Cities During
Industrialization

• Business and industrialization centered on the cities. The increasing
number of factori...
Immigration
• Roughly 10 million European immigrants
settled in the U.S. between 1860 and 1890.
• The transition to Americ...
Why did Political Bosses
Emerge?
Chicago, 1890

• Populations in major cities such
as New York and Philadelphia
doubled, a...
Political Machines
• Local politics during this era were marked by “machine politics”,
because the system and the party, r...
Political Machines
(cont)
• In U.S. politics, a political organization that controls enough votes to
maintain political an...
Operations of
Political Machines
• "What tells in holdin' your grip on your district is to go right down
among the poor fa...
Example of a
Political Machine
Tammany Hall, located at Fourth Avenue and East 17th
Street in New York City, ca. 1943.
Tammany Hall
• Tammany Hall was the name given to
the Democratic political machine that
dominated New York City politics f...
Tammany Hall (cont.)
• Throughout the 1830s and 1840s, the society expanded its
political control even further by earning ...
Thomas Nast
was the most
important
political
cartoonist in
19th-century
America, known
for exposing
government
corruption.
The ‘Brains.’
The Boss.
-‘Well, what
are you going
to do about
it?’” Harper’s
Weekly,
October 21,
1871, page
992.

Taken f...
Positive Aspects of
Political Bosses
• Political bosses ran a “welfare state” for urban poor. They helped the
unemployed f...
Why don’t we have
Political Bosses today?
• No place for them in cities that are more organized and
well planned out to ha...
Assignment
• You are working in the campaign office for a political machine.
Either you or someone you work for is running...
20 whose the_boss
20 whose the_boss
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  • Who’s the Boss?
     
    The term political boss is many times associated with William Marcy Tweed better knows as “Boss Tweed” of New York City. During the Gilded Age, he was an alderman (representative) to New York City’s legislative body. He was never the mayor of the city. He did control the Tammany Hall political machine-- the most powerful machine of all urban machines. Political machines offered services to voters and businesses in exchange for political or financial support.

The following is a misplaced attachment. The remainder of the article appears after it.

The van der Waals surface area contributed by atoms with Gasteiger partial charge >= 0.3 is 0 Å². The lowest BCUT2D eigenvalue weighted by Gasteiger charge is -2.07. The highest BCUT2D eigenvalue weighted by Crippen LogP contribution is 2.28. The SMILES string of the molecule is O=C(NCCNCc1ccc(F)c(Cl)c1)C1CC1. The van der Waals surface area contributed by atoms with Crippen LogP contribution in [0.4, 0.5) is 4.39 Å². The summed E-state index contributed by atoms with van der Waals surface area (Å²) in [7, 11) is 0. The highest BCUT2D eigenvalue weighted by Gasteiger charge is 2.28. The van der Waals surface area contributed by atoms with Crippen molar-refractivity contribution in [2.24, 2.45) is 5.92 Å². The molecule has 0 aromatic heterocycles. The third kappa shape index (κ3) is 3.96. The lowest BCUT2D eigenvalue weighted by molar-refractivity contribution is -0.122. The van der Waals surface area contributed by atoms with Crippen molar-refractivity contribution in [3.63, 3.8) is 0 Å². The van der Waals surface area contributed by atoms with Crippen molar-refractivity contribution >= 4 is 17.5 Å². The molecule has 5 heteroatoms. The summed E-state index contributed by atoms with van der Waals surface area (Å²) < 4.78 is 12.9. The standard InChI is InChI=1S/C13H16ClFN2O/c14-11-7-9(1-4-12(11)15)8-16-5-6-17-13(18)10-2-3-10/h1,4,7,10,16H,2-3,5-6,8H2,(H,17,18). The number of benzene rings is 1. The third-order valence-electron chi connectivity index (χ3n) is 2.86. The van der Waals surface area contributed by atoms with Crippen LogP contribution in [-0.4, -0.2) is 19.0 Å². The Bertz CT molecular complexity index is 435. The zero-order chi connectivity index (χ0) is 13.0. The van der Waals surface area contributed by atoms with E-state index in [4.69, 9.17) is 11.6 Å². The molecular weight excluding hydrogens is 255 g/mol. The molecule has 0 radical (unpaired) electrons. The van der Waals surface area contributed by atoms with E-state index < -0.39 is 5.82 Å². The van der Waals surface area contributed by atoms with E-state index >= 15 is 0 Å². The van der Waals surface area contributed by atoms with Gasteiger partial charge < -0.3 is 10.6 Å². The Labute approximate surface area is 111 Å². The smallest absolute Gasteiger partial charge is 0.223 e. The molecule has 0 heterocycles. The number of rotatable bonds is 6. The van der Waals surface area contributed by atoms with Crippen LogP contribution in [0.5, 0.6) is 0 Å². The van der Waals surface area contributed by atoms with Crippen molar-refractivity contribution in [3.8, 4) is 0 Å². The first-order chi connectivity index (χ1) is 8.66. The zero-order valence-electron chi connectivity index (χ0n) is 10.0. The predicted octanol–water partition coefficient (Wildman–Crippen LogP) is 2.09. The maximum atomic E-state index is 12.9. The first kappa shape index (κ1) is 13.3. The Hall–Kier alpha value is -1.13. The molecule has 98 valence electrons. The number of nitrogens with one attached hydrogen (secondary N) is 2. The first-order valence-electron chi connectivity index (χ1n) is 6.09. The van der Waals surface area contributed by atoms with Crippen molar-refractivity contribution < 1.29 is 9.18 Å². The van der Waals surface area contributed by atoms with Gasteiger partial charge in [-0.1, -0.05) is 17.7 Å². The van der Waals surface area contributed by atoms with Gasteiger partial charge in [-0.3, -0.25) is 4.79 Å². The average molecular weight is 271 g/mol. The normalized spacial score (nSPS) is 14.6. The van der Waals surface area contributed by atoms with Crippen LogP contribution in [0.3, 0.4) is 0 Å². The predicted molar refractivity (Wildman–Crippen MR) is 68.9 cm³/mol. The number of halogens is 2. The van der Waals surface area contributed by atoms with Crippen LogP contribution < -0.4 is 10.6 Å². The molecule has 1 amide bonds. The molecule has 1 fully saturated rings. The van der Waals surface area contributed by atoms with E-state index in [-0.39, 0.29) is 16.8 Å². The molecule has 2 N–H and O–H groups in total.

The name Tammany was from a club designed to help the poor in the late 1700s. The nickname “Tiger” was coined for the work of the Tammany Hall machine or “Tweed Ring” as it was sometimes called. The “Tiger” bribed the police, elected officials, and anyone who would take money (graft).
     
    The new immigrants to New York City actually benefited from “The Tiger” in getting started in America. The members of the political machine spoke to them in their own languages, helped them in find jobs and housing, and in return the immigrants pledged them their votes. All of this was for a price. City improvements were not addressed. The overcrowded tenements, traffic congestion, air pollution, and unsanitary conditions were the norm rather than the exception for the 700,000 people of the city.
     
    The living conditions of the city were so poor and the graft and corruption so high that the famous cartoonist Thomas Nast of the New York’s Harper’s Weekly began drawing political cartoons of Tweed’s corruption. Boss Tweed offered Nast half a million dollars to stop drawing the cartoons. Nast declined to accept and kept on drawing.
     
    Because of the public’s outrage, Tweed was arrested along with other member of the ring and charged with fraud. He was sent to jail and died in jail at the age of 55.
    Political corruption occurred on the national level as well as the local. The idea of rewarding friends with political jobs started in the early 1800s (spoils system) and continued on into the Gilded Age. The desire for power and money during this time led many elected officials to give government jobs to those of the same party who had helped them get elected. Patronage, as it was commonly called, became a problem as more and more unqualified and corrupt workers were hired for government jobs.